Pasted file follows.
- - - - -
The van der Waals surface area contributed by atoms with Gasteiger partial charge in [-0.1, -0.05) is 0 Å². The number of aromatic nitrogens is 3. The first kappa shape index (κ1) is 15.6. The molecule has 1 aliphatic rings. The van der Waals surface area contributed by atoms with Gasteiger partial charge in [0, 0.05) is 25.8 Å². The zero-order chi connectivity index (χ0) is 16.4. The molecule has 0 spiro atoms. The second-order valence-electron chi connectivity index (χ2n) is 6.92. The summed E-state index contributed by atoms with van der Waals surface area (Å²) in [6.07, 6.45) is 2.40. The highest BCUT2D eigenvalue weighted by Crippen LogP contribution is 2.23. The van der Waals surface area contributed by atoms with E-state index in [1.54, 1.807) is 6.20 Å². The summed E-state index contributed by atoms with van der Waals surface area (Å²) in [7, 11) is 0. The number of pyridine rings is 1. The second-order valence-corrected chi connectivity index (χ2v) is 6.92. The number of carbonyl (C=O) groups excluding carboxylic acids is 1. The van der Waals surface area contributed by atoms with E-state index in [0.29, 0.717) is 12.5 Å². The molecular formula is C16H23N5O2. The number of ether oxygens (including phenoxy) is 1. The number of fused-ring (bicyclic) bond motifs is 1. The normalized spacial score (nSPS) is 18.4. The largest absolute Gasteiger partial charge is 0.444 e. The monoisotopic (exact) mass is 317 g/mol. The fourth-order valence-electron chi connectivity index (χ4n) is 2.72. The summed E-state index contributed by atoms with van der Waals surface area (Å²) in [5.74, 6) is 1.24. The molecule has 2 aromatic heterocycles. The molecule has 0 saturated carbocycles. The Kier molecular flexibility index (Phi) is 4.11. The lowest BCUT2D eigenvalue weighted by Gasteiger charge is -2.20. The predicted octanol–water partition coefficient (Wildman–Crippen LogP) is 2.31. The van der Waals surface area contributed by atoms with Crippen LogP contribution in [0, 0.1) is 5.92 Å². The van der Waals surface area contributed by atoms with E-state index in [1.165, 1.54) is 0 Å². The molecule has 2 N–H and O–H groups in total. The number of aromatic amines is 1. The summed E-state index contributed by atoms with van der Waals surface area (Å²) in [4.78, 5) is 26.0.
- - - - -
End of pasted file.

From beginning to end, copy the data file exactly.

The van der Waals surface area contributed by atoms with Gasteiger partial charge in [-0.1, -0.05) is 0 Å². The number of aromatic nitrogens is 3. The first kappa shape index (κ1) is 15.6. The molecule has 1 aliphatic rings. The van der Waals surface area contributed by atoms with Gasteiger partial charge in [0, 0.05) is 25.8 Å². The zero-order chi connectivity index (χ0) is 16.4. The molecule has 0 spiro atoms. The second-order valence-electron chi connectivity index (χ2n) is 6.92. The summed E-state index contributed by atoms with van der Waals surface area (Å²) in [6.07, 6.45) is 2.40. The highest BCUT2D eigenvalue weighted by Crippen LogP contribution is 2.23. The van der Waals surface area contributed by atoms with E-state index in [1.54, 1.807) is 6.20 Å². The summed E-state index contributed by atoms with van der Waals surface area (Å²) in [7, 11) is 0. The number of pyridine rings is 1. The second-order valence-corrected chi connectivity index (χ2v) is 6.92. The number of carbonyl (C=O) groups excluding carboxylic acids is 1. The van der Waals surface area contributed by atoms with E-state index in [0.29, 0.717) is 12.5 Å². The molecular formula is C16H23N5O2. The number of ether oxygens (including phenoxy) is 1. The number of fused-ring (bicyclic) bond motifs is 1. The normalized spacial score (nSPS) is 18.4. The largest absolute Gasteiger partial charge is 0.444 e. The monoisotopic (exact) mass is 317 g/mol. The fourth-order valence-electron chi connectivity index (χ4n) is 2.72. The summed E-state index contributed by atoms with van der Waals surface area (Å²) in [5.74, 6) is 1.24. The molecule has 2 aromatic heterocycles. The molecule has 0 saturated carbocycles. The Kier molecular flexibility index (Phi) is 4.11. The lowest BCUT2D eigenvalue weighted by Gasteiger charge is -2.20. The predicted octanol–water partition coefficient (Wildman–Crippen LogP) is 2.31. The van der Waals surface area contributed by atoms with Crippen LogP contribution in [0, 0.1) is 5.92 Å². The van der Waals surface area contributed by atoms with E-state index in [1.165, 1.54) is 0 Å². The molecule has 2 N–H and O–H groups in total. The number of aromatic amines is 1. The summed E-state index contributed by atoms with van der Waals surface area (Å²) in [4.78, 5) is 26.0.